Know Your Tribe

So… I initially planned to dive into interest rate risk this morning. Prevalent in most M&A conversations taking place in bank boardrooms today, I thought to focus on banks working to protect their equity value as interest rates rise. However, in reviewing the outline for today’s piece, I realized a different kind of risk inspired me: the risk of becoming something you are not.  While I do anticipate posting a piece on interest rate risk in the near future, today’s column parallels the thoughts of Seth Godin.  Specifically, a blog he authored this week entitled “In Search of Meaningful.”

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In his piece, Seth looks at online media and how “people have been transfixed by scale, by numbers, by rankings… how many eyeballs, how big is the audience, what’s the pass along, how many likes, friends, followers, how many hits?  You cannot win this game and I want to persuade you… to stop trying.”  It strikes me that he could just as well be writing about financial institutions competing for relevance in today’s competitive and crowded environment.  While I’ve linked to his post above, see if you follow my logic based on this representative quote:

It’s no longer possible to become important to everyone, not in a reliable, scalable way… But it is possible to become important to a very-small everyone, to a connected tribe that cares about this voice or that story or this particular point of view. It’s still possible to become meaningful, meaningful if you don’t get short-term greedy about any particular moment of mass, betting on the long run instead.

Over the past six months, I have been fortunate to hear how numerous bank CEOs and Chairmen plan to position their institutions for long-term growth.  As I process Godin’s perspective, let me pay his perspectives forward with three of my own specific to community banks:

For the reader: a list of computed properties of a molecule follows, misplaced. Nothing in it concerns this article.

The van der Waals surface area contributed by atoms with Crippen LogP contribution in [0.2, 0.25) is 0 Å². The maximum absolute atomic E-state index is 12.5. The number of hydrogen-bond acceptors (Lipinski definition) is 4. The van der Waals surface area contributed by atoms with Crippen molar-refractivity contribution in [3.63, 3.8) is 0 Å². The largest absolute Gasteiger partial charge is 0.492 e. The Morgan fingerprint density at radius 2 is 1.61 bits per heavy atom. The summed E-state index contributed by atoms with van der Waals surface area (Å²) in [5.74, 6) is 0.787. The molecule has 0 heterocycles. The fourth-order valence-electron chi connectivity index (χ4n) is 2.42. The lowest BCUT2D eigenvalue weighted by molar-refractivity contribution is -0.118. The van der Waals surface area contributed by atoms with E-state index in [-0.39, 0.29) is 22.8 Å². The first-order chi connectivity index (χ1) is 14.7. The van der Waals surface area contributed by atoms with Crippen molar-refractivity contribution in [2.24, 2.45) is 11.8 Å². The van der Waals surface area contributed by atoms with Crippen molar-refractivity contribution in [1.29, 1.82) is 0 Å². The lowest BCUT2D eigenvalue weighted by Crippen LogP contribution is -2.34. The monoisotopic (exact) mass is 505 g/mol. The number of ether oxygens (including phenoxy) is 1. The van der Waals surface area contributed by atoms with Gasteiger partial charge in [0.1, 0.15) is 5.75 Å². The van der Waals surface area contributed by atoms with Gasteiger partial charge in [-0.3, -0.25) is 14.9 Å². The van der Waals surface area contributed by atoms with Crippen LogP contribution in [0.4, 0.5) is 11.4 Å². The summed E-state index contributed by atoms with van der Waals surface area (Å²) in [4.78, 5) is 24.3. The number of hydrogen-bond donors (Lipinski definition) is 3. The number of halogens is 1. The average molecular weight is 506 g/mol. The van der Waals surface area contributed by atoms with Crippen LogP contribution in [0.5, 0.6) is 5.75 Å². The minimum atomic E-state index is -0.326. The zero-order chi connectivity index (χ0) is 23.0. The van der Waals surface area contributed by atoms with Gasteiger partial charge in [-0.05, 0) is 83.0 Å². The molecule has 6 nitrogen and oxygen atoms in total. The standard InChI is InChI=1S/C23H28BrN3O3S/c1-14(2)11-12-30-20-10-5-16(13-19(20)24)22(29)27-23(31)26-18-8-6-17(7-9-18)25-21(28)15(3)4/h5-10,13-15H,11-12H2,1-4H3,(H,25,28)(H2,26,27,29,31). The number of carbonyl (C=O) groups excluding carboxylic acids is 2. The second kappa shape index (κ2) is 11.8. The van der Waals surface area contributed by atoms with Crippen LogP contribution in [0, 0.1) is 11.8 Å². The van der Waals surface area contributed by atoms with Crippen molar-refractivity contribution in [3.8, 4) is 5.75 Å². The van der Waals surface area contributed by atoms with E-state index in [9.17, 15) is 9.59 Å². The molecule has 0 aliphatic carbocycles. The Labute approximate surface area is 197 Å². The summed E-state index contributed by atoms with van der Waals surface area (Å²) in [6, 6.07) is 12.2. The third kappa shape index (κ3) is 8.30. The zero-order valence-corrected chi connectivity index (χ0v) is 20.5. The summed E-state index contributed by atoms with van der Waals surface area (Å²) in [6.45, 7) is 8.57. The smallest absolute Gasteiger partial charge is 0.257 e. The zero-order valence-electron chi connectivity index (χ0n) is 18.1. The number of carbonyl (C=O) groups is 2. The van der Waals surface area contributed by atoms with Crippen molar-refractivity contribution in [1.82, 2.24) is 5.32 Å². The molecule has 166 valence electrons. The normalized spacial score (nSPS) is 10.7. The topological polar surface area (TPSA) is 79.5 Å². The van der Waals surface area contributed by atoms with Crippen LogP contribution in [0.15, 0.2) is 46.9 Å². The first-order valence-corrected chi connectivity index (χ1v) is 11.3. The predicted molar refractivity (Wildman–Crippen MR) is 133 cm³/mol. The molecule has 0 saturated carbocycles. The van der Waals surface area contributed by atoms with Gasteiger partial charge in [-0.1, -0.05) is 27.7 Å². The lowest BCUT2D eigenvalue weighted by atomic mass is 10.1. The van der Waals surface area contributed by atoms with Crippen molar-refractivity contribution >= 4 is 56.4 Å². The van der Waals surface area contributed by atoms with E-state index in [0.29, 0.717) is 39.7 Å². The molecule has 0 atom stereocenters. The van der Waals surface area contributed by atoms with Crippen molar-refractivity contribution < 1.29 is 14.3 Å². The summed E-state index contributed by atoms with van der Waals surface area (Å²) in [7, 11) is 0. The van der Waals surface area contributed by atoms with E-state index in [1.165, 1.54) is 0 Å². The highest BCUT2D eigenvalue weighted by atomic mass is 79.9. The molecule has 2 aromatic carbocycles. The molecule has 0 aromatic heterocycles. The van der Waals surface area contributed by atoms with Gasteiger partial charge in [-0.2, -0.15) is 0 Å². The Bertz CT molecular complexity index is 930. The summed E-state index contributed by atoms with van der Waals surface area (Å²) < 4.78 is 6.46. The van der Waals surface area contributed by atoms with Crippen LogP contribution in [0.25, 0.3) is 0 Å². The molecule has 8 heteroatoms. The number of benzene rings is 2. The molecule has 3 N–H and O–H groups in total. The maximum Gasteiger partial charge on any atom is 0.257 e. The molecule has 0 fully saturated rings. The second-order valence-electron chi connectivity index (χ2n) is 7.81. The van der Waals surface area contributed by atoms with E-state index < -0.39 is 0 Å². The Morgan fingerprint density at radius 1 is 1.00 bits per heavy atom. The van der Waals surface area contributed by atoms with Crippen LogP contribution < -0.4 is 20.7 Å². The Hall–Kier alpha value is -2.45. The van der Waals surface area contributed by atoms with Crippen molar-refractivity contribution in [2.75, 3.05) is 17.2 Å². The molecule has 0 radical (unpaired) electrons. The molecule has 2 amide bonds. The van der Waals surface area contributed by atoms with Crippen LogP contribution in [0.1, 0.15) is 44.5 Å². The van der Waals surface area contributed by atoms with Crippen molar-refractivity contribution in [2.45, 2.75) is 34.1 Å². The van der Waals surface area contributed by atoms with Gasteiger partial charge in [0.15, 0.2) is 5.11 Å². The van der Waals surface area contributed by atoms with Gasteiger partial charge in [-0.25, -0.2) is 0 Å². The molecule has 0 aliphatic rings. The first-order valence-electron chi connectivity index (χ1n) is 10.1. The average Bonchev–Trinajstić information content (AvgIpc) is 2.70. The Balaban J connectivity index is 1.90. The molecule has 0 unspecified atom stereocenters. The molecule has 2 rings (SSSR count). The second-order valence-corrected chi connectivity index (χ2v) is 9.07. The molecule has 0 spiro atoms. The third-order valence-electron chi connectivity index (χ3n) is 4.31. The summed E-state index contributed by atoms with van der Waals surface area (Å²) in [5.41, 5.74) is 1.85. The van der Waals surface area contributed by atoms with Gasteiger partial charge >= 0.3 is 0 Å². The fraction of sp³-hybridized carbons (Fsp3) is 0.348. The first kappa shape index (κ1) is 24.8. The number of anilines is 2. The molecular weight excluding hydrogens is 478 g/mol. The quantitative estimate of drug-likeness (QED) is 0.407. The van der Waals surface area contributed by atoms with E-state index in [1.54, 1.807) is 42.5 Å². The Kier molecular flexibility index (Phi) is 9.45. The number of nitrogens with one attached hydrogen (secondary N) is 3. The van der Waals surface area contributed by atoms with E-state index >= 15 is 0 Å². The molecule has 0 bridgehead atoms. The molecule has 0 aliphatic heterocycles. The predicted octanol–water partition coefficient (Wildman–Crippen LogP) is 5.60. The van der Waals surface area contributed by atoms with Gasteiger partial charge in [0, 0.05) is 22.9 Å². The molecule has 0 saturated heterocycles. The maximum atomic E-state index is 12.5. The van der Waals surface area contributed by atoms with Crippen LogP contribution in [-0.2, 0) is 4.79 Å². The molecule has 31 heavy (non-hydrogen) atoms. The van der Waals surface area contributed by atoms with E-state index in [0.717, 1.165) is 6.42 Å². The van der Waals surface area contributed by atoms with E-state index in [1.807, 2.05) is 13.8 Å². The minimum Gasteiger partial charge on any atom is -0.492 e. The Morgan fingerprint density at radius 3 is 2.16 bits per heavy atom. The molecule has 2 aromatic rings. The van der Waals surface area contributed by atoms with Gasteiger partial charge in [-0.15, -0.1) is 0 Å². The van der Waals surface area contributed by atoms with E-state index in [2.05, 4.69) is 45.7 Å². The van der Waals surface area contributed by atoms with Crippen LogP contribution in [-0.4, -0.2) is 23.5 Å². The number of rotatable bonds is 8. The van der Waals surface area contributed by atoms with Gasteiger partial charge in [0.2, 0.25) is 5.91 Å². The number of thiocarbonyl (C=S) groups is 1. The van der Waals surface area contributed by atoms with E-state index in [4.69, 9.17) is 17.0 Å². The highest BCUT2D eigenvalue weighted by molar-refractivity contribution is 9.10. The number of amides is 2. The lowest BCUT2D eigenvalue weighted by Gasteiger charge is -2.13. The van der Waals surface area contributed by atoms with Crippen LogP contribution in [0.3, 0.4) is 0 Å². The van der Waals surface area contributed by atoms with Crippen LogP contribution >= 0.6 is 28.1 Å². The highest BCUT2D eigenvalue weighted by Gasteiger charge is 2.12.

#1 – You Don’t Have To Be BIG To Be Successful

By this I mean smarts trumps size any day of the week.  While more banks put their liquidity to work, fierce competition puts pressures on rates and elevates risk.  While easy to frame the dynamics of our industry in terms of asset size, competing for business today is more of a “smart vs. stupid” story than a “big vs. small” one.

#2 – You Don’t Have To Be Everywhere

Nor can you be — so stick to what you know best.  I know that margin compression and an extra helping of regulatory burden means times couldn’t be more challenging for growth in community or regional banking.  But that doesn’t mean you have to be all things to all people.  Case-in-point, I was lucky to spend some time with Burke & Herbert Bank’s CEO in Northern Virginia earlier this week.  As they say, “the world has changed quite a bit since 1852 (*the year the bank opened its doors) – that you may be conducting most of your life from your computer, smartphone and/or whatchamajiggy. That’s why we constantly adapt to the way you live and bank.”  Today Burke & Herbert Bank has more than $2 billion in assets and 25 branches throughout Northern Virginia.  Still, they remain a neighborhood bank, choosing to “stay local” as Virginia’s oldest bank.

#3 – You Don’t Have To Do What Everyone Else Does

As Godin writes, the “problem with generic is that it’s easy go as well as easy come.”  Just because USAA rolls out a new mobile offering doesn’t mean you need to — and if BofA decides to reprice a product, can you really compete with them on price?  So which community banks are doing it right in my opinion?  Well, if you’re in Nashville and focused on the medical and music & entertainment industries you probably know Avenue Bank, if you’re a business in the Pacific Northwest, you most likely work with (or at least respect) Banner Bank.  And if you are in the oil and gas business in Texas, First Financial is a big player.  The common thread that binds these three banks together: they have a laser-like focus on their ideal customer base.

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To comment on this piece, click on the green circle with the white plus (+) sign on the bottom right. If you are on twitter, I’m @aldominick. Aloha Friday!

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